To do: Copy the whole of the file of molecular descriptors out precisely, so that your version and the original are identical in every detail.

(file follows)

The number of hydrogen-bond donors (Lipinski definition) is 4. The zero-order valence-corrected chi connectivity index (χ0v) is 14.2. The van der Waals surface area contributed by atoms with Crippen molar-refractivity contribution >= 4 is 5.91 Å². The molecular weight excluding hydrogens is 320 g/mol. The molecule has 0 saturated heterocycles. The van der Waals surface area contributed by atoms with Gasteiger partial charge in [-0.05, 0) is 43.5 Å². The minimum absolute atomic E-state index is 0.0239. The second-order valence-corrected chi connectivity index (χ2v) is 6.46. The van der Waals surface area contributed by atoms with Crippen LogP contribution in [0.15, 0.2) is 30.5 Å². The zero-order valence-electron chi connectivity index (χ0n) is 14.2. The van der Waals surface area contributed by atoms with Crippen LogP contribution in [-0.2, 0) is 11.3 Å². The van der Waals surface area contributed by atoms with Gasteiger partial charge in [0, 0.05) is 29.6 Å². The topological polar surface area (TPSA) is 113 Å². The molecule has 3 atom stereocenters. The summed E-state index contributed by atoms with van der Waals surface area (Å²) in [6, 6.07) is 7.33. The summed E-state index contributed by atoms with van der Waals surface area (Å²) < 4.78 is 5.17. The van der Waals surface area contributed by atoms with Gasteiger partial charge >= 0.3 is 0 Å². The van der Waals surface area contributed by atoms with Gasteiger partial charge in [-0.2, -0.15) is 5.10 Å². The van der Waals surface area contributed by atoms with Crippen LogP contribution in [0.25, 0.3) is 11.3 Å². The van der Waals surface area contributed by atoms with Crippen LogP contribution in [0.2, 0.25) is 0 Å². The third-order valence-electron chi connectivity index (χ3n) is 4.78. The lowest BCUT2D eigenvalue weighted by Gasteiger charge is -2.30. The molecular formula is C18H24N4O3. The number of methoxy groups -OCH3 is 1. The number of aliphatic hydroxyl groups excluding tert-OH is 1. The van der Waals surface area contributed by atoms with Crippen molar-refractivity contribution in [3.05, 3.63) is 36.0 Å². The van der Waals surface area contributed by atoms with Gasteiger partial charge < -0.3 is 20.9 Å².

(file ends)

The number of hydrogen-bond donors (Lipinski definition) is 4. The zero-order valence-corrected chi connectivity index (χ0v) is 14.2. The van der Waals surface area contributed by atoms with Crippen molar-refractivity contribution >= 4 is 5.91 Å². The molecular weight excluding hydrogens is 320 g/mol. The molecule has 0 saturated heterocycles. The van der Waals surface area contributed by atoms with Gasteiger partial charge in [-0.05, 0) is 43.5 Å². The minimum absolute atomic E-state index is 0.0239. The second-order valence-corrected chi connectivity index (χ2v) is 6.46. The van der Waals surface area contributed by atoms with Crippen LogP contribution in [0.15, 0.2) is 30.5 Å². The zero-order valence-electron chi connectivity index (χ0n) is 14.2. The van der Waals surface area contributed by atoms with Crippen LogP contribution in [-0.2, 0) is 11.3 Å². The van der Waals surface area contributed by atoms with Gasteiger partial charge in [0, 0.05) is 29.6 Å². The topological polar surface area (TPSA) is 113 Å². The molecule has 3 atom stereocenters. The summed E-state index contributed by atoms with van der Waals surface area (Å²) in [6, 6.07) is 7.33. The summed E-state index contributed by atoms with van der Waals surface area (Å²) < 4.78 is 5.17. The van der Waals surface area contributed by atoms with Gasteiger partial charge >= 0.3 is 0 Å². The van der Waals surface area contributed by atoms with Gasteiger partial charge in [-0.2, -0.15) is 5.10 Å². The van der Waals surface area contributed by atoms with Crippen LogP contribution in [0.25, 0.3) is 11.3 Å². The van der Waals surface area contributed by atoms with Crippen LogP contribution in [0.2, 0.25) is 0 Å². The third-order valence-electron chi connectivity index (χ3n) is 4.78. The lowest BCUT2D eigenvalue weighted by Gasteiger charge is -2.30. The molecular formula is C18H24N4O3. The number of methoxy groups -OCH3 is 1. The number of aliphatic hydroxyl groups excluding tert-OH is 1. The van der Waals surface area contributed by atoms with Crippen molar-refractivity contribution in [3.05, 3.63) is 36.0 Å². The van der Waals surface area contributed by atoms with Gasteiger partial charge < -0.3 is 20.9 Å².